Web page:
Sunday, December 16, 2007

Critical Analysis of Beverly Cleary

With Beverly Cleary realizing at such a young age that there weren't many relateable and interesting books for children to read, was the start of her journey to becoming one of the most popular authors of children's books for over the past 50 years. Throughout her life she has paid close attention and observed the many different details about the children and events in her neighborhood to use as the material she writes about, normal everyday kids.

Ramona Quimby is probably one of her most well known characters. Some would describe her as impossible or mistake her for being a bad kid. She is just a normal kid that tries to be independent and is curious which sometimes gets her into trouble. Due to the fact she is not perfect, nor tries to be, I think makes her an endearing character. In this book Ramona starts 3rd grade, gets to take the bus to school for the first time, makes new friends and encounters some embarrassing moments at school. Also her family goes through some ups and downs because her father has decided to persue his dream and return to college to become an art teacher. Trying to be supportive of this, Ramona also tries to be responsible and not cause any problems.....but how could her teacher call her a nuisance?

"It's a rare thing to be hailed by audience and critics alike. In Mrs. Cleary's case, everyone seems delighted." -The New York Times (on Ramona Quimby Age 8)

Dear Mr. Henshaw is about a character named Leigh Botts in the 6th grade that writes to his favorite author, Mr. Henshaw. It starts out as a school project but the unexpected response from Mr. Henshaw ends up teaching Leigh to learn how to deal with his feelings about the absence of his father, divorcing parents, being the new kid and a lunch bag thief, by writing.

"A first-rate, poignant story...a lovely, well crafted, three dimensional work." - The New York Times

The tones of both of these books are very different. Although Ramona deals with difficult situations such as embarrassing herself in front of the school by cracking an egg on her head or feeling hurt because she overhears her teacher calling her a nuisance, it is written lightheartedly. Despite these being important situations with Ramona, it seems that in the end everything always works out and has a happy ending. Leigh deals with very serious matters that children deal more and more with everyday now. His parents are divorcing and on top of that he is starting a new school. It's not enough that he already feels like he didn't see his dad that often because he's a cross country truck driver but now it's even less because he doesn't even live there anymore. There is a lot of emotions in this book and Leigh's story doesn't have a happy ending so to speak. You read of his continuous feelings of hurt by his dad leaving and not bothering to contact Leigh very often, acting like he doesn't care. Dear Mr. Henshaw is a sad read, not like that of Ramona Quimby Age 8 but after reading I can definitely understand why it won the John Newbery Medal.

At first glance and reading the back cover of these books one might think they were written by different authors as well. However, one thing both books do have in common is the underlying theme, growing up is difficult. This topic and many others that occur throughout her books makes her books relatable and very appealing to young readers. Although these two characters encounter very different things they both deal with feelings of hurt, disappointment and the stages of growing up. These books provide two very different points of view on how children can deal with problems but it is good because that would appeal to a wide range of readers. I think it might be challenging for Dear Mr. Henshaw to appeal to girls and vice versa but the theme could invite any reader to enjoy both books.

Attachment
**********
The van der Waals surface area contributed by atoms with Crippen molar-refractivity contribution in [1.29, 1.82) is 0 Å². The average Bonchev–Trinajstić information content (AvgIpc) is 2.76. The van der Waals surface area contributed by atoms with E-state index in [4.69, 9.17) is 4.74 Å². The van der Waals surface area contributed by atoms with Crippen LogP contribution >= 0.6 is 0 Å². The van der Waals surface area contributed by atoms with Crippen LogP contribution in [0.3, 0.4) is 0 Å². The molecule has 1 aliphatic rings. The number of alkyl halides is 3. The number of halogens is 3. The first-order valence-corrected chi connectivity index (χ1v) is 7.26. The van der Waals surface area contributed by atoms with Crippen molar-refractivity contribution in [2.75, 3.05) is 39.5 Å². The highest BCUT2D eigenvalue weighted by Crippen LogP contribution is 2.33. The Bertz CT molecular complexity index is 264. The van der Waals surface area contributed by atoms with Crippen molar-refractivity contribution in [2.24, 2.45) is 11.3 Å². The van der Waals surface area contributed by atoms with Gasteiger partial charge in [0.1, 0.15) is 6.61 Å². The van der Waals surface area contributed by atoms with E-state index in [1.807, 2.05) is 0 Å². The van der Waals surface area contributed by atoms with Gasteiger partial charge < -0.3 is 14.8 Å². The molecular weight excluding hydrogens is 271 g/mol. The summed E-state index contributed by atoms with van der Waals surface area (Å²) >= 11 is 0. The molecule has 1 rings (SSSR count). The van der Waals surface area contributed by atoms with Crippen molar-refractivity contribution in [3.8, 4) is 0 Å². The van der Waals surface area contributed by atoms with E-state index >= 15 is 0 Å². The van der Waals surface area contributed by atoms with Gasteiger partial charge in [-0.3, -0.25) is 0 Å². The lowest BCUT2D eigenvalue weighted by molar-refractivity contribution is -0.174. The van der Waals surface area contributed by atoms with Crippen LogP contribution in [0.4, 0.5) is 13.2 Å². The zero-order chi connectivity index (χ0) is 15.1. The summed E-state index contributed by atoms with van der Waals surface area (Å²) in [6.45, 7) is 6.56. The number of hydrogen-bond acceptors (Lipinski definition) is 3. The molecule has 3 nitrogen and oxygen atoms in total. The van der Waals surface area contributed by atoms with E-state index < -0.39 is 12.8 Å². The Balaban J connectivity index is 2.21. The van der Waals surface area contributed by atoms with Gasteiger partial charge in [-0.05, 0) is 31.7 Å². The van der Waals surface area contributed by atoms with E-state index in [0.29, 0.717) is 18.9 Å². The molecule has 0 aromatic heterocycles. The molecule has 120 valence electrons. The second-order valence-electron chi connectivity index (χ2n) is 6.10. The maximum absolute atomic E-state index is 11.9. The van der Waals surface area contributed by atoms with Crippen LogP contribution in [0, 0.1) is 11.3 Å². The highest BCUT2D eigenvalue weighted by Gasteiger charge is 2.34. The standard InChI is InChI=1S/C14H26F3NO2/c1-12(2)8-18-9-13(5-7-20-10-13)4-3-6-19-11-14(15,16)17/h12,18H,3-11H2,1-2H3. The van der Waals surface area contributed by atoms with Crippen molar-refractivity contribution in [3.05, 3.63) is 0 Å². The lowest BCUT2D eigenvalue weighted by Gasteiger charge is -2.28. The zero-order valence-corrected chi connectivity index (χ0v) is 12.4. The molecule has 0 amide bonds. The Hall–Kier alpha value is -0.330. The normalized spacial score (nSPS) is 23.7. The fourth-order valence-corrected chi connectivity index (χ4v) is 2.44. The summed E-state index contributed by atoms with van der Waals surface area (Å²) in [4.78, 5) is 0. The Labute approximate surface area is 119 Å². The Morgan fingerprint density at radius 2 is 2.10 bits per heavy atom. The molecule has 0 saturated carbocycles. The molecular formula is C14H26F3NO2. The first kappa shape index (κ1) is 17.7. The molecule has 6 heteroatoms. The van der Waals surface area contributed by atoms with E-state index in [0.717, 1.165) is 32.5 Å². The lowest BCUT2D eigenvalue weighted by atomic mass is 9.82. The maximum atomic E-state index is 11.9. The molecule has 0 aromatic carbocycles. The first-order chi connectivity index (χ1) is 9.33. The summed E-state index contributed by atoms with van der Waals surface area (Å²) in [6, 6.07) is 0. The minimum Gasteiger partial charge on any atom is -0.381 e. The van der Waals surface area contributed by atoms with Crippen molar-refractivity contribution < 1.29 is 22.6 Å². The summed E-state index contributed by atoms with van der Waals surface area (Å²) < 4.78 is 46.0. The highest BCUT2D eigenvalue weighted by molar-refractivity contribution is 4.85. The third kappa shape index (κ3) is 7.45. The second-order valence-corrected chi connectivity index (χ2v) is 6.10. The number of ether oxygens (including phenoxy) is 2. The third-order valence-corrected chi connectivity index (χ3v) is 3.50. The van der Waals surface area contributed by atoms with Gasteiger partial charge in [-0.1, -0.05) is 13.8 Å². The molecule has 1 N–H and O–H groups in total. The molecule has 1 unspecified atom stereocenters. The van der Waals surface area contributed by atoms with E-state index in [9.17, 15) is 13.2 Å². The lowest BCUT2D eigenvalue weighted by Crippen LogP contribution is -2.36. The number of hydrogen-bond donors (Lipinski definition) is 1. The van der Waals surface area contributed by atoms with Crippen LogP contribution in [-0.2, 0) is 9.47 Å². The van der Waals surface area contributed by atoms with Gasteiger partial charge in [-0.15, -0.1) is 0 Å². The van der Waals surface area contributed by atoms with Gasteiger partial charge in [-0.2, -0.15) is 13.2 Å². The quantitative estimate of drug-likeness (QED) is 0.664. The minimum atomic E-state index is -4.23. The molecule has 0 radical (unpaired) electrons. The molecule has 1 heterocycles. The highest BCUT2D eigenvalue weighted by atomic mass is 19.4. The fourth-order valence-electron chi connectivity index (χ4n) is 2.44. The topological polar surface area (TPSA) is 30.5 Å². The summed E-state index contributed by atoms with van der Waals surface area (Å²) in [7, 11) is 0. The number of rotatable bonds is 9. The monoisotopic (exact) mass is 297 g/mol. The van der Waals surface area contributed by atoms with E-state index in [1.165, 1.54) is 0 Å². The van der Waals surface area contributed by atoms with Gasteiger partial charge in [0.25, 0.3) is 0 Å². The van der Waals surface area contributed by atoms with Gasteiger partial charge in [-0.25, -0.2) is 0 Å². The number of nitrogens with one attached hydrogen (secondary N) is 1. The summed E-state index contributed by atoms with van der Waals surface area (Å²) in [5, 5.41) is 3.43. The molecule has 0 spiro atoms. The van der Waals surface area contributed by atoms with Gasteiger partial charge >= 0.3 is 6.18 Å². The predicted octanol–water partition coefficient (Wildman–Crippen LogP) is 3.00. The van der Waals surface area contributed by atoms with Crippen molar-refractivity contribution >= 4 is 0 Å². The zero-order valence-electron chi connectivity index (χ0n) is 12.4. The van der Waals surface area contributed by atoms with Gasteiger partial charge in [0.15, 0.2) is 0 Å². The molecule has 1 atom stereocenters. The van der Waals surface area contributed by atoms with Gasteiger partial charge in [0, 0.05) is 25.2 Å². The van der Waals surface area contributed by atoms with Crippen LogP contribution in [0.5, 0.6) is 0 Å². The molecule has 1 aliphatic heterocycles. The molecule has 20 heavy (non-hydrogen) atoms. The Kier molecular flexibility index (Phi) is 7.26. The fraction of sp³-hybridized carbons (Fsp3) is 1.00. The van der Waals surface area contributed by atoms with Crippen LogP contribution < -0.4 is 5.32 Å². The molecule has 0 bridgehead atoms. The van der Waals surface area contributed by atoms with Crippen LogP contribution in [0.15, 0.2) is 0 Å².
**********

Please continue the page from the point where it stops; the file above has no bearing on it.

Another similarity between these two books would be the comedic tone present. Ramona is a very entertaining character that gets herself into blunders and deals with things with a very matter of fact attitude. The following are excerpts from both books to give an example of the comedic tone present in each.

Ramona Quimby Age 8-Ramona brought what she thought was a hard boiled egg in her lunch for school.
"There were a number of ways of cracking eggs. The most popular, and the real reason for bringing an egg to school, was knocking the egg against one's head. She took a firm hold on her egg, waited until everyone at her table was watching, and whack-she found herself with a handful of crumbled shell and something cool and slimy running down her face. Her egg was raw."

Dear Mr. Henshaw-Leigh hasn't heard back from the author he wrote to for a school assignment and impatiently writes another one.
"De Liver
De Letter
De Sooner
De Better
De Later
De Letter
De Madder
I Getter"
- Sincerely, Leigh Botts

Both of these examples demonstrate the consistant humor Beverly Cleary uses regardless of the book. Reading both of these books, you witness Beverly Cleary's wide range of writting skills, which would contribute to the reason why she has such a huge audience. Sadly, I heard in an interview that Beverly Cleary would not be writing any more books but thankfully she has left us with many stories to read for future generations as well.

For some fun try playing a game of Dear Mr. Henshaw Jeopardy at:

Or a trivia game on Ramona:

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